Chong-Ming Lim is an outgoing postdoc at the McCoy Family Center for Ethics in Society. In this article, Lim explains a non-traditional grading structure he tested in Spring Quarter 2021. This Fall, Lim will join Nanyang Technological University, Singapore, as an Assistant Professor of Philosophy. His research interests center on various topics in moral and political philosophy.
At the start of the COVID-19 pandemic, many universities allowed students to take their courses on a pass/fail grading basis. The aim was to accommodate the various difficulties that students (and their loved ones) were facing during the pandemic – of learning remotely, of anxiety, isolation, illness or even bereavement. In some ways, switching to pass/fail grading also reduced the pressures on faculty members.
There is a question of whether universities will return to “traditional” models of grading, given that the pandemic is somewhat (and increasingly) under control. I suggest that universities should extend the compassion and consideration that they showed their members during the pandemic. Moreover, many of the innovations in teaching and assessment during this period have strong pedagogical merits – they are not merely be “makeshift” plans, and could potentially improve the ways that we teach and grade.
I wish to share a grading structure that I tested in the recently concluded Spring Quarter 2021 with the course Philosophy of Disability (ETHICSOC 105 / PHIL 75E), and which received generally enthusiastic feedback from my students. This grading structure is inspired by, and based on, the ideas of “contract” and “specifications” grading, and anti-racist writing pedagogy. The basic idea is that students’ final grades are primarily based on the quantity of work that they complete at a satisfactory level. This stands in contrast with a “traditional” mode of assessment, according to which students’ final grades are primarily based on the quality of their work across. I will detail the grading structure, before sharing some general reflections on it.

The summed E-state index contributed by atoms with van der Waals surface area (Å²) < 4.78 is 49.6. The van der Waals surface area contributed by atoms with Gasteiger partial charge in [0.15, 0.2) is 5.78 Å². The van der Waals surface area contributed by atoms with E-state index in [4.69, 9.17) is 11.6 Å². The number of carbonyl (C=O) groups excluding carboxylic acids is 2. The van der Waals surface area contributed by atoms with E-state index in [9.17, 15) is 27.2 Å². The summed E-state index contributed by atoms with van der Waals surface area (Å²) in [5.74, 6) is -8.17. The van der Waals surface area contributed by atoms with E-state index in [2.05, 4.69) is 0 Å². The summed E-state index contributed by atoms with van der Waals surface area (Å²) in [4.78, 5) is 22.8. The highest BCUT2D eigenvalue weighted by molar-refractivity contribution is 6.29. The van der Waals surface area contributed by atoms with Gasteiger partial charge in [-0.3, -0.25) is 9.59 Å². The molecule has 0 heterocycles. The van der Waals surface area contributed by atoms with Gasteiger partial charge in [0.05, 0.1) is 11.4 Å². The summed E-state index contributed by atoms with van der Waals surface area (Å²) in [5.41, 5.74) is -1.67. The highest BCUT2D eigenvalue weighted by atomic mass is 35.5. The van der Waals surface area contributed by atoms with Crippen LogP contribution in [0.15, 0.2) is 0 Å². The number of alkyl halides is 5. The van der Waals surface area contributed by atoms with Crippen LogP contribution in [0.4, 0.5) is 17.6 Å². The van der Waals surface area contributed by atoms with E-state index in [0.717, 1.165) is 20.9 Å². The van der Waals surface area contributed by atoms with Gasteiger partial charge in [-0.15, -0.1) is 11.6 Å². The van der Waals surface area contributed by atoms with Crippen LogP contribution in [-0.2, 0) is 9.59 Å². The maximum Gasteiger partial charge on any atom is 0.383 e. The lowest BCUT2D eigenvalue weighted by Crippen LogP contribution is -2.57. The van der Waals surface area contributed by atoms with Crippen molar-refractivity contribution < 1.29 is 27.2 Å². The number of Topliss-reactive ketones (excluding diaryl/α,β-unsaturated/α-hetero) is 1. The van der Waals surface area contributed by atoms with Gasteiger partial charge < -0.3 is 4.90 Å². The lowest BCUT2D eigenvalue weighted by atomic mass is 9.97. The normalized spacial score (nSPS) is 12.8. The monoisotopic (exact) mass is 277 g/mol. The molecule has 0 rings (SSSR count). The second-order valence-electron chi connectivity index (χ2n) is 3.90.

Students were given a large number of tasks to choose from. None of these tasks are, strictly speaking, compulsory. The tasks were broken down into two categories – (i) participation and (ii) writing.
Class participation constitutes 15% of students’ total grade. Traditionally, students receive participation units only, or mainly, by speaking in class. By contrast on this grading structure, students can secure participation units by:
More details about participation:
Writing assignments makes up 85% of students’ total grade. There are four types of assignments:
More details about assignments:
Students’ final grades are determined by their levels of participation, and the number of assignments they satisfactorily complete. The following table is an example of how students’ grades may be determined*:
(*. I used an overly complicated variant of the table above to determine students’ grades. I now think that the table above is a much better way of doing things.) (#. C and C- grades may be differentiated by the number of participation tasks completed.)
As we can see, students can set their own targets for the grades they want to achieve, based on how much work they think they can complete.
On a day-to-day level, students have a fair amount of leeway in deciding which assignments they want to complete. The following table illustrates the possible assignments that students can complete, for any assigned reading: